Patriots Media Corps Clashes over Reporting of Nick Caserio Story

Patriots Texans Nick Caserio GM

Getty Nick Caserio has been with the Patriots organization since 2001.

There’s tension on the New England Patriots beat with media criticizing media on coverage of the Nick Caserio story.

Currently the Patriots’ director of player personnel, the Houston Texans wanted to interview — and likely hire — Caserio as their new general manager. The Patriots denied Houston permission for an interview, contending that Caserio is under contract and not allowed to make what was arguably a lateral move to the Texans’ front office. New England went on to file tampering charges, alleging that Houston approached Caserio about the job before formally interviewing him.

The story had arguably run its course with a clause in Caserio’s contract stating that he was not allowed to interview with other NFL teams. The Texans inquired as to whether or not the Patriots would be willing to waive the clause for something in return, but the trade terms were presumably too high.

Yet Ben Volin of the Boston Globe caused a stir among the Patriots press corp — and national media covering the NFL — with a piece that stated Caserio wants out of New England.

“Specifically, he wants that Texans job, even though it was more of a lateral move than a true promotion. And to prevent Caserio from leaving, the Patriots had to enforce a clause in his contract and file tampering charges.”

Reporting Facts or Stating Opinion?

At issue is whether Volin was reporting information he’d learned or he was expressing an opinion based on what he believed. Particularly critical was NESN’s Doug Kyed, who called Volin’s piece “fan fiction” on Twitter.

In response to the growing uproar over his article, Volin went on Houston sports talk radio to defend himself, saying he wrote an opinion piece, not a report.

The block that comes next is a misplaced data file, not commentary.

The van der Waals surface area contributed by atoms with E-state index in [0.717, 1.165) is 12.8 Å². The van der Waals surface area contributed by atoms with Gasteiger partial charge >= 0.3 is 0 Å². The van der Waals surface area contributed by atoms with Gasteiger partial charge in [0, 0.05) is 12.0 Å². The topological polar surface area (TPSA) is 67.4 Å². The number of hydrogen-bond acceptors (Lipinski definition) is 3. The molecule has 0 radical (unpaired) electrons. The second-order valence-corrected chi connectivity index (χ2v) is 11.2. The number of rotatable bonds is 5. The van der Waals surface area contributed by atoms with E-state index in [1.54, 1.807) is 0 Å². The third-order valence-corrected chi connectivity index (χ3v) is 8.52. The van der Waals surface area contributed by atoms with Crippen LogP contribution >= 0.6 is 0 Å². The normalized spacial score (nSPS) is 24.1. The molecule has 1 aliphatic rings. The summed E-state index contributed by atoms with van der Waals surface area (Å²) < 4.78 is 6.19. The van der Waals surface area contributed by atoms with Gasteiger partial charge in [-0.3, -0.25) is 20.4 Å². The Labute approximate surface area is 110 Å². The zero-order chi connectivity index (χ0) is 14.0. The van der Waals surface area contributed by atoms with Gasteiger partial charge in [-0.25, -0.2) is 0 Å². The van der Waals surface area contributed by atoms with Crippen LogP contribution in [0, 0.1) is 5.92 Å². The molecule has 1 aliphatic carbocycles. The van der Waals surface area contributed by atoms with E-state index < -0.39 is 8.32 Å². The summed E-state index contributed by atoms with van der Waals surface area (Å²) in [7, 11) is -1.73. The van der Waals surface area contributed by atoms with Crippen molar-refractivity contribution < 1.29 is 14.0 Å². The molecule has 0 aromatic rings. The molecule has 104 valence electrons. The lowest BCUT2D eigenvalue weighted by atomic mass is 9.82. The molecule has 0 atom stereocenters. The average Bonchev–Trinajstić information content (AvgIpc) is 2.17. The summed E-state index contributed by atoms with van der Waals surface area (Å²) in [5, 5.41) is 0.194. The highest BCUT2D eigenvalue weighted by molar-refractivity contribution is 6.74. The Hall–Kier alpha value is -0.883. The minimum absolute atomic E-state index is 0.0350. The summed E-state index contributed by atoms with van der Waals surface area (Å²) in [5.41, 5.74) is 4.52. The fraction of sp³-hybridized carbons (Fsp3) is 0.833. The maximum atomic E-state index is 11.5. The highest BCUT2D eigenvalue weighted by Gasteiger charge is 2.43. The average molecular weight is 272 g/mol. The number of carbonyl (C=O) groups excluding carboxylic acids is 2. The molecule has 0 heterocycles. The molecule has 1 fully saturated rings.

Via CBS Boston:

“So I just want to clarify one thing,” Volin said on “The Triple Threat” show. “I’m seeing my column that I just posted a half-hour ago, I’m seeing it being referred to as a report all over the internet. And I don’t think it’s a report. I’m not talking, like, I don’t have direct information from Caserio or his agent. Like, no one’s telling me, ‘Aw, Nick wants out.’ What I’m doing is looking at all the facts of the situation and analyzing it and using some logic and common sense to try to tell people what’s going on.”

Furthermore, Volin criticized those who took issue with him, saying it was a complete overreaction.

“I think people are flipping out for no reason,” Volin said. “All the people criticizing me haven’t offered a rebuttal of anything I wrote. Refute what I say. If you think I’m wrong, give me proof I’m wrong.”

Kyed’s response to that and WEEI’s Alex Reimer defending Volin:

Others covering the Patriots joined in:

This is becoming a story that media covering the Patriots might care about more than Patriots fans. Volin’s piece perhaps could have been framed more as opinion, but reads more like a column (and was under the Globe‘s “On Football” heading). Other outlets aggregating it as a factual report is what caused any possible confusion.

For now, Caserio has one year remaining on his Patriots contract and if he really does want out of Foxborough, we’ll know that for certain when he leaves. And if he goes to Houston, it’ll be clear he wanted that job. Until then, the real story to follow might be whether or not executives see the Patriots as facing a decline with Bill Belichick and Tom Brady nearing the end of their respective careers.

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